Inside Knowledge Magazine /Knowledge Management Magazine Archive
Volume 13 Issue 6
Get a hobby!
Today, something unthinkable happened. I received a useful press release! Call me a cynic, but a high proportion of the media agency fodder that lands in my inbox is complete fluff. It’s also highly annoying when someone asks if ‘this news is of interest to the magazine’, when I manage a portfolio of six completely different publications.
So, once my eyes had adjusted to the blinding light emanating from this particularly timely item (and I had finished crowing to the team that I finally had some inspiration for this editorial) I read on with great interest.
Apparently, more than a third of those working in the media industry haven’t learnt something new in the past year. Thirty-five per cent of people who responded to research by the Department for Business Innovation & Skills (BIS) haven’t taken on a new activity or hobby, while nine per cent haven’t even read a book for pleasure.
This made for grim reading. Especially when I realised that I fell into the same category (I don’t count reading the entire Twilight Saga in one week, as my family dog could probably achieve this, then dispose of the evidence afterwards).
It’s easily done. Economic recovery or not, the working environment within most businesses has been extremely tough for the past year. Paranoia and breakdowns in communication have turned many employees into gibbering wrecks, desperate to be seen as indispensible – even if this comes at the price of weekends, time spent with friends and family or just enjoying oneself. Caroline Poynton touches on this issue in the cover feature on page 13.
When deadlines loom and budgets are more intensely scrutinised, work quickly overtakes personal life – especially when job security is no longer taken for granted.
But while we might think that churning 100 per cent of our energy into our jobs is a worthwhile endeavour that will solve all our problems, it actually has quite the opposite effect. With nothing else to distract us, work becomes a chore – and an obsession. We don’t leave the office at home time; we take it with us; whether that’s in the form of additional work, or nights spent staring at the ceiling waiting for sleep while tomorrow’s meetings and spreadsheets bounce around inside our overworked minds. We need get our work/life balances back!
Perhaps with that in mind, the
This is one project that I really hope is a success. In that vein, I am fulfilling a life-long ambition by starting an ice-skating course next month, as well as digging out my horse-riding hat and jodphurs (and shoehorning myself into the latter) in a bid to better my personal and professional self. Hopefully this will have a positive effect on Inside Knowledge, even if I do end up using crutches to type my next foreword.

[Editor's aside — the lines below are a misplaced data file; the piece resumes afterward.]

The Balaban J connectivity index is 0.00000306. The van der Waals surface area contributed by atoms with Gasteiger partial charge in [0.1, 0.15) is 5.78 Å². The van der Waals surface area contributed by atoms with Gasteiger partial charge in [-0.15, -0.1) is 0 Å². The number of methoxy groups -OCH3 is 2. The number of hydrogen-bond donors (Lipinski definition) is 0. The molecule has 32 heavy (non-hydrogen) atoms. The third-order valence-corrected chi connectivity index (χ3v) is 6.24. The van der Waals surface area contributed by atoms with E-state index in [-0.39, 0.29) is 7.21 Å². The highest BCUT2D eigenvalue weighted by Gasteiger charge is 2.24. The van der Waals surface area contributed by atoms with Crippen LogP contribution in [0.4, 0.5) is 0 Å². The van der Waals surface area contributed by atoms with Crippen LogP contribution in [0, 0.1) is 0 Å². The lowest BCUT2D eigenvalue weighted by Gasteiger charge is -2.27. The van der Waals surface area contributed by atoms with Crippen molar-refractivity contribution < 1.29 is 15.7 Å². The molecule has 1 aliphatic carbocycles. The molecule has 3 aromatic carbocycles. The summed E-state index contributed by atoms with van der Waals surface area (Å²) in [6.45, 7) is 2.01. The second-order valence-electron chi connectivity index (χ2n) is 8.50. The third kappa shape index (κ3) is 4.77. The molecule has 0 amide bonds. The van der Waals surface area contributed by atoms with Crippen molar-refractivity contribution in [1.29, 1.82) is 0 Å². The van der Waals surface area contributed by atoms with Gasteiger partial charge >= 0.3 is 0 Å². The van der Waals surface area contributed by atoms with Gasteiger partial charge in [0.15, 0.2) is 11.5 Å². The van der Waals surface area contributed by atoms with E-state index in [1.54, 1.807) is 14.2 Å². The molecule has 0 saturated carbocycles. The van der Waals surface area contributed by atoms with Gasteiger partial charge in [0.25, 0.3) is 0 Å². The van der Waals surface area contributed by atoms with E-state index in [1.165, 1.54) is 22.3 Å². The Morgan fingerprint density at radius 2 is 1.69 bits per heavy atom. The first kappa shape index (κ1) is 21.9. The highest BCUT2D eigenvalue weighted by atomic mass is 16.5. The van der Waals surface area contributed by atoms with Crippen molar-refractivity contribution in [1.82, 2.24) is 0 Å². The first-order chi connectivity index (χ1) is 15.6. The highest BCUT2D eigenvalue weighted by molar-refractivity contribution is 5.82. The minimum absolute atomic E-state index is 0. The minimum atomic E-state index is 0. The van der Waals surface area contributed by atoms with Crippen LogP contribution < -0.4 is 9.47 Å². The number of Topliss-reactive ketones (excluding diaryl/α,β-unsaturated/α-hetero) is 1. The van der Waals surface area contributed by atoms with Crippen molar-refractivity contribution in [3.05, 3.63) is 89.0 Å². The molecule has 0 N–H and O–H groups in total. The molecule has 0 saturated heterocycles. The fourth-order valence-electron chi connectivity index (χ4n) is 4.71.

Ahead of a forthcoming workshop on structured innovation, Dr Phil Samuel chats to Kate Clifton about definitions of innovation and how it can benefit organisations
As a freelance journalist, I have the pleasure of working with several organisations. This work stretches my skills and experience not just across different industry sectors, but also across disciplines from business management to media relations. I believe that this independence is vital both to being able to view knowledge management (KM) within a broader business remit, but also to having a perspective that is not driven by my own KM predilection. I may undertake research into KM disciplines, involving speaking to numerous practitioners, but I have no particular KM bias; nor would I have any particular motivation to extol the virtues of KM, if the environment was pointing to its likely demise. Such an outlook may be useful as a long-term question is whether the recession will act as a catalyst for change, which will fundamentally alter the practice of KM as we know it. If we agree that change is more than likely, then this will clearly affect the ways in which KM should now be optimised.
Since Ive dedicated 2010 to evangelising the importance of a KM value proposition, it seems only fitting that I should write about making the business case for KM. Whether youre engaging in an initial discussion or rebranding KM efforts, the ability to define, rationalise and set expectations is a critical cornerstone of a successful and sustainable KM initiative.
During my childhood, I wiled away many an hour with school friends and a pack of Top Trumps cards. For the uninitiated amongst you, Top Trumps consists of a set of cards based around a particular topic. In my day, it was ships, racing cars, Olympic medallists or dinosaurs. Today, its more likely to be X-Factor contestants or Harry Potter characters. Each card contained statistics about the car or dinosaur in question, which enabled you to compare scores with your friends, and if you chose the right category to win their favourites until you possessed all of the cards.
The Gurteen perspective
One of the problems I see in the knowledge management (KM) world is that we are not too careful about the language we use. I think we need to take the time to think about this. Fundamentally, I think we should work hard to: avoid KM jargon; use everyday language; use the specific language of our particular business; and think about how our language and the metaphors we use shape our view of KM and the perception of others.